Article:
VA Buddy Letter: How to Write a Lay Statement

Category: Veterans Disability Law

Article by Daniel J. Tuley

VA Buddy Letter: How to Write a Lay Statement

When a veteran develops a disability or condition as a result of their military service, they may be eligible for VA disability compensation. To receive the correct amount of benefits, the veteran must report their disability as accurately and honestly as possible. One way to support the effects of a disability is to have a friend, relative, peer, or fellow service member draft a statement supporting what the veteran tells their claim adjudicator.

These buddy letters can help a veteran build a solid case even when they may be lacking certain medical records or evidence of the true effects a disability has had on their daily life. Personal statements from fellow service members, friends, or family can provide firsthand accounts of how the disability impacts the veteran’s functionality and well-being. Additionally, these letters can offer context and corroborate the veteran’s own statements, bridging gaps in medical documentation. The detailed observations provided by those who know the veteran best can significantly strengthen the overall claim, increasing the likelihood of receiving appropriate benefits.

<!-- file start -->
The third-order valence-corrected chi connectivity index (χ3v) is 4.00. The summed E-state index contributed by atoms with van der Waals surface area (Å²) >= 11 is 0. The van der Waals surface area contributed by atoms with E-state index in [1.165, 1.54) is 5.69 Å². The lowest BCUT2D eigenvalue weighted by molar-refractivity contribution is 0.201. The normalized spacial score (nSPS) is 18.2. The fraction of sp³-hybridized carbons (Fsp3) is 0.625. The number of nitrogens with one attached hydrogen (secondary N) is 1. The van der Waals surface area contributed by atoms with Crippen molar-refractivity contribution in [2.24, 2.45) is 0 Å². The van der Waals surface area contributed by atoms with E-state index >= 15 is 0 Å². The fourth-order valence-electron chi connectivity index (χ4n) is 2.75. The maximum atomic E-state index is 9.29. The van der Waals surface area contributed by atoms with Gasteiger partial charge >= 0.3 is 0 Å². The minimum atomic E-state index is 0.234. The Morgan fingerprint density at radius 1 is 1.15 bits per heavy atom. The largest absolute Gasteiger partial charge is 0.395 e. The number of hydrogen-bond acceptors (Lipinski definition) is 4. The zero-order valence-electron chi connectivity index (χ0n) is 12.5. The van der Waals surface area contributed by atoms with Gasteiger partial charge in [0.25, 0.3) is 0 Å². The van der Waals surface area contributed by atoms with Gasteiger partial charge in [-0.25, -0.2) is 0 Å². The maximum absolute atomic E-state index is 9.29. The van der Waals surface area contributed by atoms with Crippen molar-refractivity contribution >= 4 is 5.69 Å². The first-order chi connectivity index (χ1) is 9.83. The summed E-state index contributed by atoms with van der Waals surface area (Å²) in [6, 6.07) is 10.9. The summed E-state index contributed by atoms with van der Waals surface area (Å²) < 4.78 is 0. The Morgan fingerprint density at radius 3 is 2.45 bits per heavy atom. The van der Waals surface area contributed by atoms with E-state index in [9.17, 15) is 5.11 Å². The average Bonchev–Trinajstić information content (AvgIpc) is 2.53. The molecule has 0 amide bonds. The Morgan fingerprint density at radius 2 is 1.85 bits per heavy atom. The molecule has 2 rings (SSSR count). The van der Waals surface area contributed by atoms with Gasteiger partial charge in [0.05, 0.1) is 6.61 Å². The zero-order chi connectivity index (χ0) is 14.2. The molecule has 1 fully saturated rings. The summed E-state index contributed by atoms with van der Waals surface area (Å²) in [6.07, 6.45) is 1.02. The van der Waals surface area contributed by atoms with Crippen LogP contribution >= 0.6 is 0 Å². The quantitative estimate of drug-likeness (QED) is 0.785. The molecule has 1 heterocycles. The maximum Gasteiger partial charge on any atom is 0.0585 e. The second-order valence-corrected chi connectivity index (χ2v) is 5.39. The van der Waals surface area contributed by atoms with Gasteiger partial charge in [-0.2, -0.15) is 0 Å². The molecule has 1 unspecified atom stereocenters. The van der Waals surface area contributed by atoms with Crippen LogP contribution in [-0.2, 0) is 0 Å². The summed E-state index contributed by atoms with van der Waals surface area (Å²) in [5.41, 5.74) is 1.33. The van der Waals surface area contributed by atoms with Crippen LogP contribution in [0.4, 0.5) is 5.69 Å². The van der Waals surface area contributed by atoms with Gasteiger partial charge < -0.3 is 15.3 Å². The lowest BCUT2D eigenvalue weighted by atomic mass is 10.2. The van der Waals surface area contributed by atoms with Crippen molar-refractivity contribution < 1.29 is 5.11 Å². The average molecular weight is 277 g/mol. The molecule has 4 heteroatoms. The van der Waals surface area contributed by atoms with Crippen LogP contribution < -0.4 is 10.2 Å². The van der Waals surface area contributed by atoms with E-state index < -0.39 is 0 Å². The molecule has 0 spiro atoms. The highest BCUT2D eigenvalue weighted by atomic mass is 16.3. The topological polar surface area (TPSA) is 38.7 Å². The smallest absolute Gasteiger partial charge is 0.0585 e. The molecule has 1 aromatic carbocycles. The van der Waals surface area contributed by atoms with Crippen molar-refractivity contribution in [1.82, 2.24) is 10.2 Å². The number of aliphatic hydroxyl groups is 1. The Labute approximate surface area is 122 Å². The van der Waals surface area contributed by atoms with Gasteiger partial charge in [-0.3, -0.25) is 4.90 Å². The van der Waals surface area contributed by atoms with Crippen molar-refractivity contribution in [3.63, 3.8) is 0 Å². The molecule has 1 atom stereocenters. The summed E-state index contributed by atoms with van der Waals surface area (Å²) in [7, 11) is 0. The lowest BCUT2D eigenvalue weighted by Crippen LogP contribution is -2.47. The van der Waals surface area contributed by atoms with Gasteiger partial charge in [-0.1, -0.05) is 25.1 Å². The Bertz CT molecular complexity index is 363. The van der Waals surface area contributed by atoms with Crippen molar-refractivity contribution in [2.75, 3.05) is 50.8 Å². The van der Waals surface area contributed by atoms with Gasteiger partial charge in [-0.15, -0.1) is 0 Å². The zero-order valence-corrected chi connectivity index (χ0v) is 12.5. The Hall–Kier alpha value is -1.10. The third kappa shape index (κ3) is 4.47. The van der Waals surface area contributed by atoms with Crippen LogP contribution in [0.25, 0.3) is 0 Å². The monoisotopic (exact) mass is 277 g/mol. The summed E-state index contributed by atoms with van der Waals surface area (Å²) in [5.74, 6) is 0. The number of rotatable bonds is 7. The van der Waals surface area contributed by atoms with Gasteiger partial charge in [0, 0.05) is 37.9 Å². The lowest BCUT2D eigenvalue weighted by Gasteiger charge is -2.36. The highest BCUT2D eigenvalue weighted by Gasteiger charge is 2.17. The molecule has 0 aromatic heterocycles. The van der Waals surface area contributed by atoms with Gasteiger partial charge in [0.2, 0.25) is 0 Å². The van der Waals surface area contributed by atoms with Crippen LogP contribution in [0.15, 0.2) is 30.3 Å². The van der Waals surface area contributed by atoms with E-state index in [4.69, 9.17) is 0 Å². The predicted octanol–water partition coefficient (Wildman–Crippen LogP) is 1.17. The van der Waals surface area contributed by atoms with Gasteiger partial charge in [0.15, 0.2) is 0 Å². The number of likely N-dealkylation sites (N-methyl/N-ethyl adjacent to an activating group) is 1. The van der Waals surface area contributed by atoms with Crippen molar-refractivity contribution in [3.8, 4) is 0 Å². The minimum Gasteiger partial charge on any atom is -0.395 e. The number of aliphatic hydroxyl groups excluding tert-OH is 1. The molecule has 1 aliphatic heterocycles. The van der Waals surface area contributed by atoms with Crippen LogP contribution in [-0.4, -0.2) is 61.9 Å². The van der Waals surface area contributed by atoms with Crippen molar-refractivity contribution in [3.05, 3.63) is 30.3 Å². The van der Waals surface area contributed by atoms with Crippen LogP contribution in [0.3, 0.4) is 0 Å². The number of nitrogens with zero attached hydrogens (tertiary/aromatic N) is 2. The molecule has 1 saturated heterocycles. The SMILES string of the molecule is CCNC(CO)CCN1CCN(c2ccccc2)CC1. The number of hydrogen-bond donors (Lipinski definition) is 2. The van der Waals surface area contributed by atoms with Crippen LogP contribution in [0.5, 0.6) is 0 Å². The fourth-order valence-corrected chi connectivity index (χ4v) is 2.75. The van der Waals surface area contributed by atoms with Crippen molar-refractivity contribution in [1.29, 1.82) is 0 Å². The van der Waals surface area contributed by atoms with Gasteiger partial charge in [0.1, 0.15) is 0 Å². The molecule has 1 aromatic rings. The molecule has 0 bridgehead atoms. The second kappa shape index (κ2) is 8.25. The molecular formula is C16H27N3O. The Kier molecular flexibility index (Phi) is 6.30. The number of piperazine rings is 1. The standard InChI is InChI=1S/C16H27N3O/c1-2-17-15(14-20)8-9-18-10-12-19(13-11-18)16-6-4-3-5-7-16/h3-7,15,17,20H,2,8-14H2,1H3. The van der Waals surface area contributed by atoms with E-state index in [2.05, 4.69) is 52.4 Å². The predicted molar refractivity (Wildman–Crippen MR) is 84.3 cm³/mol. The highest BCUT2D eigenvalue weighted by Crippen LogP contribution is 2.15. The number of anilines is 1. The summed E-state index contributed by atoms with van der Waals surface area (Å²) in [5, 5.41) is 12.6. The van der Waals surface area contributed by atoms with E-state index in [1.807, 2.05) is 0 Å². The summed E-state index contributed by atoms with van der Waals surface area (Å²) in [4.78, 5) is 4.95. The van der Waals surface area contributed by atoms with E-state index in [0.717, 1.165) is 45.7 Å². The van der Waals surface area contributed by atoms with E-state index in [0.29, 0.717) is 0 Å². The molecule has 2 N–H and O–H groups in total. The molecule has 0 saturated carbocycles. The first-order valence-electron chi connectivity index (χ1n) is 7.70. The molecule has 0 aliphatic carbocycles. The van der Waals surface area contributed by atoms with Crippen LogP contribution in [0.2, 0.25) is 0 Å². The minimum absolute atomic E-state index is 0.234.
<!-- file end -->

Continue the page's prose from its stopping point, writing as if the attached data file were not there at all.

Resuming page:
What Is a VA Buddy Letter?

VA buddy letters—also called buddy statements, lay statements, or lay evidence—are statements made in support of a veteran’s claim for VA disability benefits. A buddy statement can be an essential part of a disability claim.

VA buddy letters not only provide insight on the veteran’s disability from those around them but also help to fill in missing pieces of information that may not be covered in service or medical records.

Lay evidence can provide clarification on how much a veteran is struggling in their daily life. Additionally, lay statements can be submitted as witness reports by individuals who may have seen an event take place. They can be used as support for establishing a service connection or to try to increase a VA disability rating.

Writing a VA Buddy Letter